George Hovland was already on the trails by November 9 this year. | SUBMITTED

“When we were working on building Spirit Mountain, the involvement in the cross-country area was overshadowed by the alpine skiing. Duluth needed a cross-country center, so I found and bought the land for Snowflake and immediately started laying trails. We built the chalet and after a few years put on an addition to the chalet,” said Hovland.

Over his many years of operating Snowflake, Hovland said his favorite part was working with students and creating a positive place for families to share an activity together. The KidSki program, which began under Hovland’s direction, continues to teach skills to children from a young age up through high school.

“To see kids come in as little tots and watch them grow into the high school programs has really been a thrill for me,” said Hovland. “People would come to Snowflake and say it was the best place in town to ski and be with like-minded people. And the programs were all volunteer-run. It was amazing.”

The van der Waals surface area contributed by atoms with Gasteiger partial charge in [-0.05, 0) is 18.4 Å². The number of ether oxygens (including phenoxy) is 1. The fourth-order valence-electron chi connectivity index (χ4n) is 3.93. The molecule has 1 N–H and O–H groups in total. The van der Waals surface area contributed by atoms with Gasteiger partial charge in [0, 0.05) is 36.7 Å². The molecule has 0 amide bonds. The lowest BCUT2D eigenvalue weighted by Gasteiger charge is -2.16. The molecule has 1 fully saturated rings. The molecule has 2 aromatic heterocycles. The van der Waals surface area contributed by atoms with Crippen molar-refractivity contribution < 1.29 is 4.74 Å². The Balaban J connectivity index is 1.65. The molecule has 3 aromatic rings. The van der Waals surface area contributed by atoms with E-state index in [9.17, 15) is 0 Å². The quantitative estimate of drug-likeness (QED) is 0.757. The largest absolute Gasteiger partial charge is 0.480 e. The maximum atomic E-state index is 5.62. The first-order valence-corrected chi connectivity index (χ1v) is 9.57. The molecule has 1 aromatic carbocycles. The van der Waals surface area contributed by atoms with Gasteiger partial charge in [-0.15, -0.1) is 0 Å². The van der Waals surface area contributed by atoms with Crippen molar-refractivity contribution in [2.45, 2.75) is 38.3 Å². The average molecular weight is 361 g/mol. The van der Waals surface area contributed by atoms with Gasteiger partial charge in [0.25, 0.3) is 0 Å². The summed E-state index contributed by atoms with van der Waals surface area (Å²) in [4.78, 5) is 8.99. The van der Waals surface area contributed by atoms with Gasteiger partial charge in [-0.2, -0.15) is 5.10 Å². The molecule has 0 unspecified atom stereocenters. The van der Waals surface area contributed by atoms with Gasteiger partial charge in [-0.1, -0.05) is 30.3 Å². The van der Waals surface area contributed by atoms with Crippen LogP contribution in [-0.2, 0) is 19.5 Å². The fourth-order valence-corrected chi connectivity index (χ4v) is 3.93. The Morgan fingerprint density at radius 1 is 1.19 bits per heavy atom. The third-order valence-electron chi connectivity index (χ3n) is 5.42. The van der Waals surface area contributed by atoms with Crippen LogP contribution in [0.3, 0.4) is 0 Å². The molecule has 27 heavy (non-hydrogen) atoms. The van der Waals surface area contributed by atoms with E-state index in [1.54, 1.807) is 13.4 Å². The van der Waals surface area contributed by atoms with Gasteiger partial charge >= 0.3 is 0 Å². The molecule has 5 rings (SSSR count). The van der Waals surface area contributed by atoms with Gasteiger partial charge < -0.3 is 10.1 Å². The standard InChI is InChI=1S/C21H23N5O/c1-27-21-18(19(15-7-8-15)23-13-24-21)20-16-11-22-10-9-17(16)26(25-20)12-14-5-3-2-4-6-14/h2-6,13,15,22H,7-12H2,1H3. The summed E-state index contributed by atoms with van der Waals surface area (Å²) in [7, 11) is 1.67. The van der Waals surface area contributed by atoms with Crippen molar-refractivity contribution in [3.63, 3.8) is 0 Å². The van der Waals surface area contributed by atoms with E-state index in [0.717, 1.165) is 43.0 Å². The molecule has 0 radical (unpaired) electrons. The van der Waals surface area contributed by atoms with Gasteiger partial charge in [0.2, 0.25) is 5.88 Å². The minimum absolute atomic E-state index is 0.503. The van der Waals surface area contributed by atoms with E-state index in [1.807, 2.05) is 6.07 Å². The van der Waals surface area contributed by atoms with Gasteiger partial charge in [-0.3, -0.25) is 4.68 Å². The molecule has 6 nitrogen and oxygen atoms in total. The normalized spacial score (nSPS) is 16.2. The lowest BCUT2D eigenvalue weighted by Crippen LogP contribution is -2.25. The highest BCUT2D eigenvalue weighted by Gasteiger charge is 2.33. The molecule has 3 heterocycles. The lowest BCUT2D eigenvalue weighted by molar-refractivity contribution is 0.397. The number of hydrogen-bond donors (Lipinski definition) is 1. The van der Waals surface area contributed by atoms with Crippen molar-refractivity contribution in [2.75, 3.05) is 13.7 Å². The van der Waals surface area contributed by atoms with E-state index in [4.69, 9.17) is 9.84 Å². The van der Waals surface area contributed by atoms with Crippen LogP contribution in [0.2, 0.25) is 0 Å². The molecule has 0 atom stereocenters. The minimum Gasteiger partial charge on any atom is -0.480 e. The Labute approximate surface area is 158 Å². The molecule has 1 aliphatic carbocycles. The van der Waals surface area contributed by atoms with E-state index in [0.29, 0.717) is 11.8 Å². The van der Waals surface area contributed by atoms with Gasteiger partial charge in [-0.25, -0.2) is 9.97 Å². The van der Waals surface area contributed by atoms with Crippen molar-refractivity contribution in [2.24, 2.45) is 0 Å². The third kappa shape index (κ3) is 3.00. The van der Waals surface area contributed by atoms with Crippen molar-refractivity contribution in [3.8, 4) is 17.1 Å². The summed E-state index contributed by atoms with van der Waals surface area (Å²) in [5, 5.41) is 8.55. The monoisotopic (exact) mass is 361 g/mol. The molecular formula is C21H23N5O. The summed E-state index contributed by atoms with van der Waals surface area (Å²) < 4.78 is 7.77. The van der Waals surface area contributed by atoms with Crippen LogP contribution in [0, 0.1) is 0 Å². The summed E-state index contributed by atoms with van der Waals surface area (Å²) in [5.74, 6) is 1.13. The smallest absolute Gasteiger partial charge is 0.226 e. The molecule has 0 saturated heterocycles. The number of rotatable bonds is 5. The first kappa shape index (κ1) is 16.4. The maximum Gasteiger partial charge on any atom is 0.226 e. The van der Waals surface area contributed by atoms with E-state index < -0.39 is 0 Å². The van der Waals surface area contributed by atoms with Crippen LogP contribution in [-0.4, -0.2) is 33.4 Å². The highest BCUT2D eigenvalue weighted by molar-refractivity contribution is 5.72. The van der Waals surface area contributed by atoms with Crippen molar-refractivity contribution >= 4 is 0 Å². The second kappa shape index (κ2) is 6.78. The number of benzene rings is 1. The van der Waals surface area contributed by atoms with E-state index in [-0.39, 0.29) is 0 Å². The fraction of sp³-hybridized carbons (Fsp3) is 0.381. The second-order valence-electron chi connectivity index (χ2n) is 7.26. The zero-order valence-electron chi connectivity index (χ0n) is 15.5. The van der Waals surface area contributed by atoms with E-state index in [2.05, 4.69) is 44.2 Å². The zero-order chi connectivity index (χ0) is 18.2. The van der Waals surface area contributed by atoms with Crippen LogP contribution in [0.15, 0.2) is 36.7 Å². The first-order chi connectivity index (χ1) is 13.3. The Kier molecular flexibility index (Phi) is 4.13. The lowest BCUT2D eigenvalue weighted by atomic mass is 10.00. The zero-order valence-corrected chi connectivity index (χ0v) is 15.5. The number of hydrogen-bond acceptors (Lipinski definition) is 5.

The Snowflake Nordic Ski Center continues to be a hub for all sorts of outdoor activities, providing skiing, sledding, camping, and hiking access for people of all ages. The current manager, John Graham, took over management in 2015. While Snowflake continues to mainly be a membership club, it’s the community connections that make Snowflake the special place it is.

“We do a lot with various groups from the community,” said Graham. “We host the Duluth high school nordic team, and the teams from St. Scholastica and Marshall have trained here. We also work with local elementary and middle schools and give them the chance to bring students out for the day. In the summer we’ve had groups like Outward Bound and AmeriCorps here. It’s a neat place.”

The KidSKi program at Snowflake, which began under George Hovland’s direction, continues to teach skills to children from a young age up through high school. | SUBMITTED
The KidSKi program at Snowflake, which began under George Hovland’s direction, continues to teach skills to children from a young age up through high school. | SUBMITTED

Another highlight has been working with The Hills Youth and Family Services to bring youth from the program out for skiing. “The counselors from The Hills bring groups of 12-15 kids over for five hours. We take them out on the trails and work on technique. Many of them have never been on skis before, and by the end of the day most kids don’t want to leave,” said Graham. “It’s a wonderful program, and we’re trying to expand it to let more groups of kids come.”